Francisco Asenjo Barbieri / Luis Mariano de
The great works of lyric theatre are two-edged swords. To face up to them time and time again offers any company an inexhaustible mine of musical and theatrical possibilities with which to construct something good and new; at the same time they run the risk of ridicule for not quarrying the rich vein for all the ore it has. In fact whenever – and wherever – we see a great zarzuela on stage, the sensation we’re left with is usually bittersweet; I think, for example, amongst recent stagings of the new Revoltosa at the Zarzuela, Luisa at the Real, or the Francisquita of last summer’s “Veranos de la Villa”, three productions very different in nature but of indubitable quality. In the case of El barberillo we’ve had quite recently the revival of one of those “gems” that turn up from time to time as authentic exceptions to confirm the general rule: Calixto Bieito’s production for the Teatro de la Zarzuela that Christopher Webber reviewed with such just enthusiasm.
Ópera Cómica de Madrid’s new mounting of Barbieri and Larra’s legendary masterwork naturally awoke a voluble sense of expectancy. Conceived for that singular space, the Sabatini Gardens next to the Palacio de Oriente in Madrid, I think their production was a shining exhibition of eminently theatrical values. The regal residence on the banks of the River Manzanares serves as a backdrop, scenically and for the argument of the work as much as the staging. Thus, we can be thankful than the diaphanous design served merely to heighten the silvery clarity of the imposing Eastern facade of Juvarra and Sacchetti’s imposing building.
The cast was brilliantly led by Enrique Ferrer, who adds to his somewhat tight though expressive tenor the quality of a fine actor. To hear Lamparilla sung in the tenor register defines the role’s comedic quality in contrast with Rossini’s baritone Fígaro: although Barbieri left the barberillo’s vocal type indefinite I’d defend this option stoutly. Carmen González sketched a Paloma with the same talent with which she previously constructed her Marquesita del Bierzo under Bieito. Again here actress and singer work hand in hand to make the music alive and the text resonate. Francesca Calero’s Marquesita was a little rigid theatrically; her lovely vocal colour enhanced the musical numbers, interpreted with exquisite elegance. Juan Lomba completed the leading quartet as a discreet Don Luis, better sung than acted. The other two important vocal roles, Don Pedro and Don Juan, were happily taken by Carmelo Cordón and Elier Muñoz respectively.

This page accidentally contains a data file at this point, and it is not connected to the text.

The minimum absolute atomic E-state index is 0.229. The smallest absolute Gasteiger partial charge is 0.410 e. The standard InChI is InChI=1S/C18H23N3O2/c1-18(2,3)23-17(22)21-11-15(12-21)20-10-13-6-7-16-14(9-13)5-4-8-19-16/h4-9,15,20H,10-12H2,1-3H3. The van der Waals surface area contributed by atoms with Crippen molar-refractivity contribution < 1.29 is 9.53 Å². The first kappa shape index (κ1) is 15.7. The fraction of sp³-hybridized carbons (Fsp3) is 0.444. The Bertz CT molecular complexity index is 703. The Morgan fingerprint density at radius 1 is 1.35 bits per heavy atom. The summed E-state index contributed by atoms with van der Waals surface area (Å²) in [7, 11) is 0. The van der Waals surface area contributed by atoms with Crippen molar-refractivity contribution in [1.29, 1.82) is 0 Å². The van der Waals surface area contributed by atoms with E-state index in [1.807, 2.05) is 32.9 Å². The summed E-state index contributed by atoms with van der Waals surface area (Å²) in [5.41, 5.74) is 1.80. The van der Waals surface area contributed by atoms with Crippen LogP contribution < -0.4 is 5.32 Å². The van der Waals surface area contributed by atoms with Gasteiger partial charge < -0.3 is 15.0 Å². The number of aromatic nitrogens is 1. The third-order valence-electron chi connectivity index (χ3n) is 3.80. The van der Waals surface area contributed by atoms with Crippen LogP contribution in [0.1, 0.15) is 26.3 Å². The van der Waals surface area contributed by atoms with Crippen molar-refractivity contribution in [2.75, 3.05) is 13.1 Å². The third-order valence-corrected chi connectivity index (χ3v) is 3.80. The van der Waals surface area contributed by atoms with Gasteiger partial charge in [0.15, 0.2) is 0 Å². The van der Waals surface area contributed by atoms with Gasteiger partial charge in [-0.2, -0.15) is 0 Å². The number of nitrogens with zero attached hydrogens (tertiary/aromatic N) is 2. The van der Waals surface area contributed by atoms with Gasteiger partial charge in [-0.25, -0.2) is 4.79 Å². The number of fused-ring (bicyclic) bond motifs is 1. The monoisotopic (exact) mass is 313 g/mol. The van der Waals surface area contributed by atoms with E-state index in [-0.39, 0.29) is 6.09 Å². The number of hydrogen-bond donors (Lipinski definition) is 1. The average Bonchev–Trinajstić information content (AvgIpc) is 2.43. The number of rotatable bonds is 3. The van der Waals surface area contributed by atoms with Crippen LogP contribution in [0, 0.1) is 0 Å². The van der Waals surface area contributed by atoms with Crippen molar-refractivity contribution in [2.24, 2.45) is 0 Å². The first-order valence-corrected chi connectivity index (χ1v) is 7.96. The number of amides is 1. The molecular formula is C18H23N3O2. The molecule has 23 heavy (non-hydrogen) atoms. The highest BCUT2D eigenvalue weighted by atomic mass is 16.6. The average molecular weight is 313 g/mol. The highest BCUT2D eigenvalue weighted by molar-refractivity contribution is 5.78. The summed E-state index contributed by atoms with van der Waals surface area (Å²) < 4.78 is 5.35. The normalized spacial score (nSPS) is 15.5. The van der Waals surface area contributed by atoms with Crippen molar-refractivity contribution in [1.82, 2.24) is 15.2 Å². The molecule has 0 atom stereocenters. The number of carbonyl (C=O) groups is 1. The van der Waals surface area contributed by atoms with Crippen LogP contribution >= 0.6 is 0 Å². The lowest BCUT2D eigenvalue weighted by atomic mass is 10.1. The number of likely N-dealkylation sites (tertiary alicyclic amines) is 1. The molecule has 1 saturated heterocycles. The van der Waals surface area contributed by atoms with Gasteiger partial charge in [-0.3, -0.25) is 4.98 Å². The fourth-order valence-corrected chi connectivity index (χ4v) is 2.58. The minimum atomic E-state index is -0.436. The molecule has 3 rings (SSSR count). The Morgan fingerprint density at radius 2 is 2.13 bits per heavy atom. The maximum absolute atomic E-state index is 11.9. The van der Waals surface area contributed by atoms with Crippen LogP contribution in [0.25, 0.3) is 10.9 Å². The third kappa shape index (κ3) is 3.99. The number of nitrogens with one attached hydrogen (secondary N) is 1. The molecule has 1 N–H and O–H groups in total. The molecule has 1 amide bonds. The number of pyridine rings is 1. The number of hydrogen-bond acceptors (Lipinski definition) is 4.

Francisco Matilla’s direction, fundamentally based on sensitive verse-text work with the performers, was splendid. The staging rendered the narrative clearly, aided by basic but effective lighting. Nothing has been cut, and the work comes to life through intelligent declamation of the verse dialogue and totally expressive execution of the music. The piece ended with the original finale in tirana rhythm, segueing for the curtain call into the more familiar and popular caleseras alternative.
The visual side contributed little of value, beyond the unmatchable beauty of that palatial backdrop. Excessively colourful costumes contrasted with the stage austerity, inevitably bringing to mind the sense of a Zarzuela Gala Anthology. The company’s chorus and ballet showed their mettle in their contribution to the more visually rich last act. The augmented Ensamble de Madrid played with great inspiration. Lorenzo Ramos conjured out of them a suitable combination of elegance and finesse that – thanks to the unusually trouble-free amplification obtained by the sound engineers of los Veranos de la Villa – shone splendidly. It was a good night for open air singing on the streets of Madrid: in the silences after the applause following each number, we could hear in the nearly Plaza de Oriente the voice of Plácido Domingo, celebrating with a mammoth audience the tenth anniversary of the reopening of the Teatro Real.
© Ignacio Jassa Haro 2007
26 August 2007